A 625 credit score could indicate a past credit struggles or lack of credit history. Whether you are looking for a personal loan, a mortgage, or a credit card, credit scores in this range may make it difficult to be approved for unsecured credit, which does not require collateral or a deposit. The “Poor” range of scores, as determined by the Credit Karma data from 2021.
Is 625 a good credit score?
If your credit history includes signs of past credit struggles, like delayed or delinquent payments, accounts in collections, or no credit, you might have trouble getting approved for new credit. And, if you are approved, you may find the approval comes with higher interest rates and fees. Building up your credit score may be helpful. No particular credit score guarantees acceptance or better terms or offers.
Not only are there several credit scores calculated using data from several possible credit reports, but it is also not always clear what kind of score the creditor may decide to look at or what their criteria may be to approve. We suggest viewing your credit score as a guideline to help determine what lenders look at when checking your credit. Understanding the factors that go into your scores can help you know what ones you should be focused on to improve your overall credit picture in lenders’ eyes. Here’s what you need to know about building credit — and how to navigate a credit application while doing so.
What credit cards can I get with a credit score of 625?
Figuring out what exactly goes into your credit score can be tricky. With all of the different credit factors–payment history, for example, and the age and numbers of your accounts–that could go into every credit score, there is not just one way to build up your credit. The route that is best for you depends on your particular credit profile. Paths are determined by 2021 credit Karma data. But there are a few general principles you should focus on that will help you build credit over time, such as making at least the minimum payment on time and building up a positive payment history.
If you are still circling below 640, paying attention to these factors could be the big difference on the road to achieving fair credit (and beyond). It is a good idea to periodically review your credit report to ensure there are no errors or mistakes that may affect your score. It is also essential to check your statements to catch any potential signs of identity theft.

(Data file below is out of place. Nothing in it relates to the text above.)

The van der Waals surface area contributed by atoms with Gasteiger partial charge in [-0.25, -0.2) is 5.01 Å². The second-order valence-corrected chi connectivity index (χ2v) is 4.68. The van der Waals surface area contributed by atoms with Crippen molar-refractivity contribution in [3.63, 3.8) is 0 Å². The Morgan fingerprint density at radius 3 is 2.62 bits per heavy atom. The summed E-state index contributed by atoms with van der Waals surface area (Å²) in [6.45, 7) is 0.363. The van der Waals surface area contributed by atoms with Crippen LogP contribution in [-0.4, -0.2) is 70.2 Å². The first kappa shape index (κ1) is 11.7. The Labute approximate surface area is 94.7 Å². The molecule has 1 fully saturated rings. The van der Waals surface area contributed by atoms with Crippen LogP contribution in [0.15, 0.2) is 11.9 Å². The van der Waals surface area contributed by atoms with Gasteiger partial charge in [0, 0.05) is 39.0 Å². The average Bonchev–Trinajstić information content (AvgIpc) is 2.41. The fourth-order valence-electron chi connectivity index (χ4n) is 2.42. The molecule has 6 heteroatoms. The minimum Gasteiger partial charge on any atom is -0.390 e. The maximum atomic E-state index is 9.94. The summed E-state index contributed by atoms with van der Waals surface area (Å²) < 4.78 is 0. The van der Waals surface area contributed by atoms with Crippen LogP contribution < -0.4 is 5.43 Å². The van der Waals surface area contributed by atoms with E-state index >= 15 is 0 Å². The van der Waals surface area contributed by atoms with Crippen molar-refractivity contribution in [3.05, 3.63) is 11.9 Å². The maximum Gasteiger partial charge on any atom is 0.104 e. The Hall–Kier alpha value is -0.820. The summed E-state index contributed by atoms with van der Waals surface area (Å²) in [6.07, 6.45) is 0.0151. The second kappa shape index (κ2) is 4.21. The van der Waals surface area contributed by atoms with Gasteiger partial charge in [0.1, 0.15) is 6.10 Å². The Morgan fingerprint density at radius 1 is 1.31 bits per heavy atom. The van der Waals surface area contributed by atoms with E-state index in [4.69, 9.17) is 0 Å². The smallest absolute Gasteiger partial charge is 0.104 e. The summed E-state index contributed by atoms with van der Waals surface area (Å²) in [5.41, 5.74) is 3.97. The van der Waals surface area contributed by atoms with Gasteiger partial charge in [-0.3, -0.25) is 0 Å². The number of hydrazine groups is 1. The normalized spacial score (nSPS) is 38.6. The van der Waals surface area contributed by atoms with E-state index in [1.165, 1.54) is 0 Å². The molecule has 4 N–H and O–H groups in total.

If you notice inaccuracies, you can dispute them directly with your credit reporting agency. Credit Karma immediately lets you make errors in your TransUnion reports, thanks to our Direct Dispute(TM) feature. Your payment history is a significant factor in your credit score. Paying your bills on time, each time, on accounts reported to the three major consumer credit bureaus helps you establish a positive payment history.
Call the lender immediately if you make a late payment and catch it before it is reported to a credit bureau. The lender might be able to help you work through the issue before your late charge is added to your report. But, once accurately reported, it may be hard to get a late fee removed from your credit report. Keeping the balances on your credit cards low may help with your credit utilization rate, which is the percentage of available credit you use at any given moment.
The general recommendation is to keep balances under 30% of your limit. It is an excellent general rule of thumb and a nice round number you can recite from memory. But if you can get away with keeping utilization below 30%, it is even better.
Carrying a balance on a card does not provide any benefit for credit-building, as long as you can afford to pay the entire balance each billing cycle. When it comes to credit-building strategies, the best thing to do is consistently charge your accounts, keeping your total owed below 30% of your credit limit. If possible, pay off the balance each month on the statement and on time to avoid incurring interest charges for these purchases.